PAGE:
The first variable in the Yankees' playoff-clinching scenario last night at the Stadium involved beating the Red Sox, but the visitors hung up a six-spot against Michael Pineda in the first inning, pretty much rendering all the other playoff variables moot right off the bat.
The larger question after a 10-4 loss that left the Yankees' magic number for a wild-card berth at two was how their starting pitching will hold up in the postseason. Pineda (12-9, 4.24 ERA) at least showed the fortitude to pull himself together and allow only one run over his final five innings, but his wildly inconsistent outing didn't inspire confidence.
That makes tonight's return of ace Masahiro Tanaka from a hamstring injury all the more important, especially since Joe Girardi already has indicated he will start the wild-card playoff next Tuesday. If they win and advance, Girardi then faces a tough decision choosing among rookie Luis Severino, the faded CC Sabathia and the up-and-down Pineda to lead off the rotation in the Division Series.
Describing Pineda's performance, Girardi said, "He looked like his stuff was up and flat. He seemed to find it after that, but they jumped all over him . . . We got it to 6-4, so it was definitely manageable."
Pineda's slider didn't fool anyone in the first inning. Mookie Betts led off with a double, Dustin Pedroia singled and Xander Bogaerts reached on a fielder's choice that scored Betts. Then David Ortiz doubled on a ball rightfielder Carlos Beltran misplayed off the wall, moving Bogaerts to third.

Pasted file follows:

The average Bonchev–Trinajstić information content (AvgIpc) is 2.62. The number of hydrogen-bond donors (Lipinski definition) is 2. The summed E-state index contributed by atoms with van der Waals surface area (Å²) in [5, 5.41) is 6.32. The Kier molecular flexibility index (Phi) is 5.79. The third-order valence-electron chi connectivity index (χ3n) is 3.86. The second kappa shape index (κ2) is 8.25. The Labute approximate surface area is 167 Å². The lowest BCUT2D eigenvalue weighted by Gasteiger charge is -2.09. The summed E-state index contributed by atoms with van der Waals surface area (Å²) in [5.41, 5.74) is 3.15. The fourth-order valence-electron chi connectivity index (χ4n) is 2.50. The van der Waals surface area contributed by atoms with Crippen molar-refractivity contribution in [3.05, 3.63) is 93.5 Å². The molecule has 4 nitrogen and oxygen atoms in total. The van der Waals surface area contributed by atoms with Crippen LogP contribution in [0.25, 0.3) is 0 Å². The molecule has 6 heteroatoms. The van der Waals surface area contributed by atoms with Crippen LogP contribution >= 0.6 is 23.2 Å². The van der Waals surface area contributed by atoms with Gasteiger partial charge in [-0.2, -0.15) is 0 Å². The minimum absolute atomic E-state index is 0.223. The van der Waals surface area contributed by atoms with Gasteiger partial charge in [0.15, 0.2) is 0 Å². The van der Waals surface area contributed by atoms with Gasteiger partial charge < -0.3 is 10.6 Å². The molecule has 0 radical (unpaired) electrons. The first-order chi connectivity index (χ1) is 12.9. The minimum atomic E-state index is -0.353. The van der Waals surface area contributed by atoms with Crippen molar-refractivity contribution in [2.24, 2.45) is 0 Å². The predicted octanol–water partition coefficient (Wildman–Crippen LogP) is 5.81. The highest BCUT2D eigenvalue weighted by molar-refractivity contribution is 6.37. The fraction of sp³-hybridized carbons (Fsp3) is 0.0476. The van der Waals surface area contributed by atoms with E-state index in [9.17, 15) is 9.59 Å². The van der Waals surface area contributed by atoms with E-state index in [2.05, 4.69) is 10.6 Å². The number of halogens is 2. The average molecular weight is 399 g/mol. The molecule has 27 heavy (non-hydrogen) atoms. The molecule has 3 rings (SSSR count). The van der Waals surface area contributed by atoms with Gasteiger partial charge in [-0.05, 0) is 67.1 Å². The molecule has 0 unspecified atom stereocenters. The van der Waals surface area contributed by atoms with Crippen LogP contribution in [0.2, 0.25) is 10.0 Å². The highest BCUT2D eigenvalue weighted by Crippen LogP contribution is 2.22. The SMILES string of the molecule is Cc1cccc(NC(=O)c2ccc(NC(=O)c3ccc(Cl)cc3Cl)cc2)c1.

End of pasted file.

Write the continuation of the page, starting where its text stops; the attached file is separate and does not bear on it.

Pineda fielded a chopper by Travis Shaw and threw home, but Bogaerts beat the tag to score Boston's second run. A double by Brock Holt drove in Ortiz, and then Blake Swihart cranked a 94-mph fastball into the rightfield seats for a three-run home run and a 6-0 lead.
Still with only one out, Pineda was dangerously close to being lifted right there. According to Elias Sports Bureau, it was the most runs the Sox ever scored in the first inning of any of their 837 games at the Stadium.
But Pineda suddenly steadied to get the final two outs of the first to start a stretch in which he retired 11 straight batters. By the time he returned to the mound for the second, it was a game again thanks to a four-run first by the Yankees.
"I feel a little mad, a little angry," Pineda said. "I ruin the first inning, but I have to keep pitching. I keep trying to attack the hitter and be a little more aggressive . . . I adjusted after the first inning and threw the ball well."
The Yankees' four-run first began with a double by Jacoby Ellsbury, a Brett Gardner single and a run-scoring groundout by Brian McCann. Beltran doubled Gardner home, and then Dustin Ackley crushed a pitch by Rick Porcello (9-14) into the rightfield stands to cut the Yankees' deficit to 6-4.
Taking his cue from Pineda, Porcello proceeded to string zeros across the scoreboard. He got a cushion from a solo homer by Betts in the fifth inning, and Swihart added a two-run shot off Bryan Mitchell in the eighth. The Yankees' bats had nothing left after the first inning.
"Porcello dominated me all night basically with one pitch -- the sinker," said Alex Rodriguez, who was 0-for-4 with two strikeouts. "But I like our team a lot, I like where we're at. We just need to relax."